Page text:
P&G to cut agency roster and reinvest some of $500m savings in marketing activity

Procter & Gamble is to cull the number of agencies it works with worldwide as it looks to cut its marketing costs by up to $500m.

The plan was announced yesterday (23 April) by chief financial officer John Moeller on a call with analysts to discuss its first quarter results. Moeller said the fees and production costs paid to advertising, media and PR agencies offer “significant” cost cutting opportunities.

He adds: “We plan to significantly simplify and reduce the number of agency relationships and the cost associated with the current complexity and inefficiency, while upgrading the agency capability to improve creative quality and communication effectiveness.”

The money saved from agency consolidation, estimated to be $500m, will be reinvested to “improve positions and support new innovations” with brand extensions such as Always Discreet, Fusion FlexBall and Venus Swirl mentioned.

In an interview with Ad Age later yesterday global brand officer Marc Pritchard said the $500m would be “largely incremental” to cost control measures already in place. He added that the agency shake-up wasn’t just about consolidation but about “improving the lineup, so our brands are working with the best talent in the world”.

The Pampers, Ariel and Fairy owner is under pressure to cut costs because of foreign exchange pressures and the under performance of some of its brands in key markets. Currency fluctuations hit sales in the three months to March, when they tumbled 8% to $18.1bn. Excluding the impact of foreign exchange rates, sales were up by 1%.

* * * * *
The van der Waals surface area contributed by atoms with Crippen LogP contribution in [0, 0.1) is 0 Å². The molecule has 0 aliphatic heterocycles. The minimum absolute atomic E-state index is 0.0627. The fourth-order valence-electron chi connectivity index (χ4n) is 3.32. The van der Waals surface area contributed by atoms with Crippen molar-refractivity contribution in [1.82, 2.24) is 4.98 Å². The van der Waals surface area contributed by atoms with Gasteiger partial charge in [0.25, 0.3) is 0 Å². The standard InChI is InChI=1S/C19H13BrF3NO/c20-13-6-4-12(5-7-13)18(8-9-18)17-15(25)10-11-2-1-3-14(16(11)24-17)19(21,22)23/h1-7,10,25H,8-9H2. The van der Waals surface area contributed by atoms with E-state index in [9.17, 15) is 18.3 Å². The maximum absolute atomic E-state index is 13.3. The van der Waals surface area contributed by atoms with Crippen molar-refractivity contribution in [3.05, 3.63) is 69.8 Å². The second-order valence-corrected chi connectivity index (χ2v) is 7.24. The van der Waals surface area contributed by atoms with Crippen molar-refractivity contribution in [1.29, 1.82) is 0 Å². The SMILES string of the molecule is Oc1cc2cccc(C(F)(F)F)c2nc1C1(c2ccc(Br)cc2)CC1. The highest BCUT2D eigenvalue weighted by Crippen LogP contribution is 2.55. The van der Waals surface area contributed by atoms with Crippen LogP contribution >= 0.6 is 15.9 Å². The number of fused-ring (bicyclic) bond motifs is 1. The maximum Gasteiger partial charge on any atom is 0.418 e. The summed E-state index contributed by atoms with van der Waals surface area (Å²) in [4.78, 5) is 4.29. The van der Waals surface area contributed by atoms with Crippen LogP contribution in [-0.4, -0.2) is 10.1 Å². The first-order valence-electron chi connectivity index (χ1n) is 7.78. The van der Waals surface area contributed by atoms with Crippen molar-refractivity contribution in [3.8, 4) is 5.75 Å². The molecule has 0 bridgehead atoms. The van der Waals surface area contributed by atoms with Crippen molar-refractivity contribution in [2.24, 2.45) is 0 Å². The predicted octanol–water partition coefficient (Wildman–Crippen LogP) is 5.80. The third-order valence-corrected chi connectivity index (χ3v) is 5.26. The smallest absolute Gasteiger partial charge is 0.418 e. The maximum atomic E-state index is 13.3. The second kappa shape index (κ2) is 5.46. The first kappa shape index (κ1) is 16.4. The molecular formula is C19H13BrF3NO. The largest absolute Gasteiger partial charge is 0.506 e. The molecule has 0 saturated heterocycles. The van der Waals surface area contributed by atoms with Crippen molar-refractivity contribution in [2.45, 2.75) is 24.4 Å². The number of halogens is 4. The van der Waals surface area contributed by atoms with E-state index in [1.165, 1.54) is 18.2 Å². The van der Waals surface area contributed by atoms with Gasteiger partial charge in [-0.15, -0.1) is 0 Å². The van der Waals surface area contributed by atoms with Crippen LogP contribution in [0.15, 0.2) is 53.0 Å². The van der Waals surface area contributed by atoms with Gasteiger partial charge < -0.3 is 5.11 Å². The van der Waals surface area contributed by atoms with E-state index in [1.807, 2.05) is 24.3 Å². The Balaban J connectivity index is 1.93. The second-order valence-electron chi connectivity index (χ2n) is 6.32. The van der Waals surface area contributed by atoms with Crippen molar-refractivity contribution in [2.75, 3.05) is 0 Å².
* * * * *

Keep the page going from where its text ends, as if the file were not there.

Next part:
Money is also being moved from traditional media channels to what the company sees as more efficient digital channels, which now account for about 30% of its communications budget. P&G’s chief marketer Marc Pritchard recently talked up the “unimaginable opportunities” digital offers marketers.

Responding to a question from an analyst citing criticism that P&G was allocating too much money to digital channels, Moeller said the company was simply reflecting where its customers were spending their time.

“In terms of our approach to digital versus prudential media, we viewed this very much as an and, not an or, they complement each other. So we look at it very holistically. We’ve guided in our choice by two things, one is where consumers are spending their time in terms of consumption of media.

“We need to be reasonably in step with that and the second is, depending on the category, what media they want to interact with and learn about our products on. And that’s different across categories. So we’re going to be guided, as in everything we do by the consumer and if we stay with that approach we’ll probably not stray too far from what’s right,” he added.

P&G announced last year it was to cut its brand portfolio by about 100. It has so far identified 40 brands it will divest including Duracell, which it plans to sell to Warren Buffet’s Berkshire Hathaway.